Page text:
How is systemOptique different than standard SFP based optical networking?

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brj

Hi Jesus.

I understand that your new optical module is intended to be a higher level implementation of a fiber optic ethernet media converter.

I also understand that you've reworked several of the Rendu products to add an SFP port to allow direction fiber optic Ethernet connections.

I applaud both of these moves and, as my networking gear has SFP ports already, would strongly consider these if my current media converter or uRendu died.

But as far as I can tell, your devices follow all standard SFP based optical ethernet protocols and standards.  (I use the term 'standand' loosely here, as the lack of an actual SFP standards body is what unfortunately has led to some vendors modules not playing well with other vendors networking gear.)  In other words, whatever their performance level, the SFP equipped Sonore products function the same (from an Ethernet networking perspective) as other media converters and SFP port equipped devices.  So how is 'systemOptique' different than existing optical Ethernet standards?

Similarly, you mention 'systemOptique certified'.  Can you publish the specs that define the certification and how they are tested?  (I thought 'systemOptique' was simply a convenient product grouping reference reflecting SFP enabled devices until I saw references to certification.)  Are you looking for other manufacturers to certify against this spec?

Thanks!

vortecjr

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    • Sonore by Simple Design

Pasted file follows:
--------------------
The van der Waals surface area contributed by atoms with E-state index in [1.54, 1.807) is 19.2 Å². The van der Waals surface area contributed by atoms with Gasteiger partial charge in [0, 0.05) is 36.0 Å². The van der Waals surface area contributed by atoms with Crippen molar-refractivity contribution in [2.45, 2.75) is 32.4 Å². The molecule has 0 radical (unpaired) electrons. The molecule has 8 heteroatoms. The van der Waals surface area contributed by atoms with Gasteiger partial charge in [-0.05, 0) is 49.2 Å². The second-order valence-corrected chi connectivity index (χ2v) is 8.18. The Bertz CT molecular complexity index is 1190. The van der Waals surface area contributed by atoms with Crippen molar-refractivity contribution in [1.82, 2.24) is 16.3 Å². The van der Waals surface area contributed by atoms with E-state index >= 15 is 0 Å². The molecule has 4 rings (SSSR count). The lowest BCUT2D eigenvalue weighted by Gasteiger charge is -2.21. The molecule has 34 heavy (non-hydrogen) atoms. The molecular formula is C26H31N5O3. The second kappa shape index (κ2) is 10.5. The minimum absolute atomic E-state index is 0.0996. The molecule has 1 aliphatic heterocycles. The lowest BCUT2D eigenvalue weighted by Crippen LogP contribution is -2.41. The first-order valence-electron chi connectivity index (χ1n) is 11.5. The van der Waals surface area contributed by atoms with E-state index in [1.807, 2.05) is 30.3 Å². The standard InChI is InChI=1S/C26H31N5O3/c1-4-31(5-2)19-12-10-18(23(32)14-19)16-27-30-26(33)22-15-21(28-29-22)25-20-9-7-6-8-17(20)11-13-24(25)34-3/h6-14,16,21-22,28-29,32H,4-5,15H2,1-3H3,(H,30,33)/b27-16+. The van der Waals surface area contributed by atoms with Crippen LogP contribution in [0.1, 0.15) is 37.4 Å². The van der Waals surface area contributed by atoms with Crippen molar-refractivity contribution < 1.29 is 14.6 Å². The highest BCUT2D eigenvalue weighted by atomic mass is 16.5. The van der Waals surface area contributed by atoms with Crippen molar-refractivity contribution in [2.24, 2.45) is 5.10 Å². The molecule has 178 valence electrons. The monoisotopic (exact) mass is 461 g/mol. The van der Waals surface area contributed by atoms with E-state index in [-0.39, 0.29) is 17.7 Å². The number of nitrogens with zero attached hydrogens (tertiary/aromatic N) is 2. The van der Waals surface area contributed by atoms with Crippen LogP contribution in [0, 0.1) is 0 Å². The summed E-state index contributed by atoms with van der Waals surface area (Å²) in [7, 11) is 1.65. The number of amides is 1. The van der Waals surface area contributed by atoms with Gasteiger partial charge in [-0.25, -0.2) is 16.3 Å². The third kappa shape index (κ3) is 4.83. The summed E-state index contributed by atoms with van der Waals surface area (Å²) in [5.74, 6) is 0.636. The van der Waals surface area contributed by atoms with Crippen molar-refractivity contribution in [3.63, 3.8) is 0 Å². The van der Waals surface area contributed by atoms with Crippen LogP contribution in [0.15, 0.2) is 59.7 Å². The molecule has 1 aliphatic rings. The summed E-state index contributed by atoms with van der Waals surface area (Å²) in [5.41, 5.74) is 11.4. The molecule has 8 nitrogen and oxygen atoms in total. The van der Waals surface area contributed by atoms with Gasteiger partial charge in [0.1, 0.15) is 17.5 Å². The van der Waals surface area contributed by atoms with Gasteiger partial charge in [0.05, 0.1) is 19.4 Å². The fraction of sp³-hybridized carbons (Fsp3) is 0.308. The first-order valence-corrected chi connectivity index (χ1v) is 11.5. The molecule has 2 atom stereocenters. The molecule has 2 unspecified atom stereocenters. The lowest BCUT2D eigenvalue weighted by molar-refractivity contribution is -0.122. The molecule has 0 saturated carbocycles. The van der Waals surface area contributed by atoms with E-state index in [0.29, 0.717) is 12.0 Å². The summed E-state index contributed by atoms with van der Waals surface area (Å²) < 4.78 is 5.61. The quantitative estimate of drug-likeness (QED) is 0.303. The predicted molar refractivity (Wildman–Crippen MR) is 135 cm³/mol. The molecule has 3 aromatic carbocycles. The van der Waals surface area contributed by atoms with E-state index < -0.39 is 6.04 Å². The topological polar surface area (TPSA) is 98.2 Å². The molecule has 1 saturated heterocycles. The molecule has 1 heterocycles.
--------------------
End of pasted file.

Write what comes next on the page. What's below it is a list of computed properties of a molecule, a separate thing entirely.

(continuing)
Hi Jesus.

I understand that your new optical module is intended to be a higher level implementation of a fiber optic ethernet media converter.

I also understand that you've reworked several of the Rendu products to add an SFP port to allow direction fiber optic Ethernet connections.

I applaud both of these moves and, as my networking gear has SFP ports already, would strongly consider these if my current media converter or uRendu died.

But as far as I can tell, your devices follow all standard SFP based optical ethernet protocols and standards.  (I use the term 'standand' loosely here, as the lack of an actual SFP standards body is what unfortunately has led to some vendors modules not playing well with other vendors networking gear.)  In other words, whatever their performance level, the SFP equipped Sonore products function the same (from an Ethernet networking perspective) as other media converters and SFP port equipped devices.  So how is 'systemOptique' different than existing optical Ethernet standards?

Similarly, you mention 'systemOptique certified'.  Can you publish the specs that define the certification and how they are tested?  (I thought 'systemOptique' was simply a convenient product grouping reference reflecting SFP enabled devices until I saw references to certification.)  Are you looking for other manufacturers to certify against this spec?

Thanks!

Only the opticalRendu and opticalModule have optical capabilities. It’s important to use matching transceivers and fiber optic cables to avoid compatibility issues. We are just trying to certify products that work well together by testing them together in a typical system. Manufactures are welcome to send us gear they want us to test and recommend.   

Syrah

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Maybe I can elaborate on this question.  What is the advantage of this approach over using ethernet-optical/optical-ethernet converters?  They are only a couple of hundred dollars and (many seem to say) they help address the same problem of upstream isolation.  I power mine with LPSs.

vortecjr

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  • Posts: 205
  • the sound has to be in concert with the music....
    • Sonore by Simple Design
In your example you are converting back to Ethernet cable which couples the FCM to the endpoint with copper cables. The opticalRendu take direct optical input and thus is 100% galvanically isolated from the upstream FMC. The opticalModule and the opticalRendu are each new designs and have their own specific design considerations.